When I Rejected God’s Forgiveness


“Hi, I’m Miah, and I struggle with guilt and shame.”

Sometimes restoration has to start at the very bottom of the muck.

For as long as I could remember, I struggled with guilt and shame. This was probably a combination of perfectionism, fundamentalism, and a need to please others. Many days (and nights) were spent wracked with guilt. The first sign was a tightening in my calves. I willed myself to think of something else, anything else. Then there was the cold dread rippling across my skin, followed by nausea. I would remind myself of the Sunday school message that Jesus died for my sins. But I didn’t believe that I deserved his love.

Guilt can be a great diet. It can tear you apart.

I thought that guilt and shame were what being a Christian was all about. You accept Christ as your savior. God sends the Holy Spirit to convict you. Then you live with the knowledge that you are a terrible person. Each mistake adds up. I asked for forgiveness again and again, but I never felt forgiven.

God’s love felt like cold, clammy hands wrapped around my heart, reminding me that I was a failure.

Every time I received a compliment, I thought, If only you knew what I’ve done. I’ve lied to my friends and family. I can’t let go of my anger. I don’t deserve your praise. My shame increased until I dreaded going to bed every night, sweating and trembling. I couldn’t stop thinking about how I would be rejected if people really knew me. But most of all I feared that God rejected me. I never felt forgiven.

Then one day the pain hurt enough that I decided to risk trying a program at my church called Celebrate Recovery. I had avoided going for years because that was where the people with problems went – not Christians who were doing everything right.

In a dark auditorium, I watched in awe as, from the stage, person after person admitted their failures. Things I had never heard before. Things you would NEVER say in church. I have an STD. I had an affair. I went to jail for theft. I abandoned my child.

And I saw that they were at peace. Happy, even. They told their stories without shame on the stage and were applauded for sharing.

Afterward, we all gathered in small groups. I sat in a circle of about 30 women. These women didn’t have a platform and a microphone, but they too shared, often with tears, their fears and failures.

It took me 4 weeks to speak up in my group. Everyone else’s words were accepted – what if mine brought condemnation? I wasn’t quite sure what I struggled with. I wanted to get it exactly right.

Then I finally introduced myself: “Hi, I’m Miah, and I struggle with guilt and shame.”

Those words were the beginning of a new life.

Even though I had been taught about grace, I never really believed in it. I had internalized the message that good Christians don’t make mistakes. I ought to be able to do everything on my own strength. If I ask for forgiveness, I will be rejected. I had been keeping a scorecard of my mistakes, rejecting God’s forgiveness because I didn’t want to need it.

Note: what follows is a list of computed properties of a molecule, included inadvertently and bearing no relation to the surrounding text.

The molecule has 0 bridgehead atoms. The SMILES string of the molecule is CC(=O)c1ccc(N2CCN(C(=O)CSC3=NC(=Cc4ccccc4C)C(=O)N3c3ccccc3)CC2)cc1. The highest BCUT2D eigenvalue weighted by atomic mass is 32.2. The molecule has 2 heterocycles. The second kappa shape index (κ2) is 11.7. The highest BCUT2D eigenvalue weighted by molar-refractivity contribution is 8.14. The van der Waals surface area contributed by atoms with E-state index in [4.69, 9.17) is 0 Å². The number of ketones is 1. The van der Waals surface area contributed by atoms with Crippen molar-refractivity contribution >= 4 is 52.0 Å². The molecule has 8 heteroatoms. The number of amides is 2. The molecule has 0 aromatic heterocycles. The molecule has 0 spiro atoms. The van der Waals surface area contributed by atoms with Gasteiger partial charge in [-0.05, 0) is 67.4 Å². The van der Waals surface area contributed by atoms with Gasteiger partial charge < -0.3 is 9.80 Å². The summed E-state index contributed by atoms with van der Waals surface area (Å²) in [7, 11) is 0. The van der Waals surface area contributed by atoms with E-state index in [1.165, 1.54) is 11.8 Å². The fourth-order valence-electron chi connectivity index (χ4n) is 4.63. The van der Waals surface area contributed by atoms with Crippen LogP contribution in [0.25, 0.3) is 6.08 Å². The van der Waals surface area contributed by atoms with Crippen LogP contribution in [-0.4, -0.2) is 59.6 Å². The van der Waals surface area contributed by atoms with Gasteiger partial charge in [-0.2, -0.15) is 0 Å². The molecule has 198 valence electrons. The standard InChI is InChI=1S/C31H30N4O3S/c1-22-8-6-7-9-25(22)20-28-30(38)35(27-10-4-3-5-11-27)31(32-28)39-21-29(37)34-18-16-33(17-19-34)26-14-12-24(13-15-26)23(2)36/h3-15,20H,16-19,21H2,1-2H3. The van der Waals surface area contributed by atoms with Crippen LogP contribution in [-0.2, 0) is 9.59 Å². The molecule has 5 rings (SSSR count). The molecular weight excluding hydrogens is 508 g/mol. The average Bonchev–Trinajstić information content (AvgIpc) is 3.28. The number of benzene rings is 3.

Image Credit: Miah Oren Photography

Miah Oren
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14 thoughts on “When I Rejected God’s Forgiveness

  1. Hi Miah. I’m a a believer in Jesus Christ and I struggle with control and and self-esteem. Thanks for sharing. 🙂 p.s. I’m glad you’ve found your people and God’s grace.

  2. This is so many of our stories- especially those of us who grew up in the church. I was just talking to someone else about this, and how hard it’s been for them to really believe the gospel. May we let His grace wash over us and believe that we are wholly loved despite how we feel and that we don’t need to prove anything through our perfectionism. We are wholly loved and fully free.

    • Yes! I’ve been noticing this lack of knowing that I am wholly loved. So hard to believe, yes so healing to accept.

  3. Love this piece, Miah. And I love that picture.

    • Thank you! And thanks for driving me out to West Texas to take that picture!

  4. Oh Miah, I share these struggles to this day. I wonder if they will ever actually go away, these perfectionist tendencies and the need to appear like we have it all together. You put beautifully what so many of us experience and give hope in the process. Thank you!

    • It’s so hard! I write things like this to remind myself again and again 🙂

  5. This was me–that cold clammy feeling in my chest, and the panic and shame about my performance that absolutely blinded me to God’s amazing grace. Thanks so much for sharing this, Miah.

    • Thanks Heather! What a relief to be rid of this 🙂

  6. Wonderful words Miah! It’s a very hard thing to grasp that Jesus loves us as we are. How empowering to hear all those people admit their struggles. We should all keep doing that.

  7. What I think is such a mistake in many churches is that we are taught that we are forgiven, but then we are told to live a perfect life or God won’t be pleased with us. But that type of moralistic teaching puts all the pressure on us and we just seem to sink further and further down, because we can’t do it on our own. We try so hard and then feel like failures. Jesus tells us a different story. He died and rose so we could be forgiven, intercedes for us before God and has given us the Holy Spirit. What was freeing to me was the realization that I don’t have to keep striving to be better to make myself “good enough” because Jesus has already taken care of that. Nothing can take away His love for me no matter how far I stray. He is waiting with open arms to forgive. Now if we can only forgive ourselves… Miah, thank you so much for sharing your struggles. You speak for so many of us. Blessings to you! May we all find the peace that forgiveness brings.

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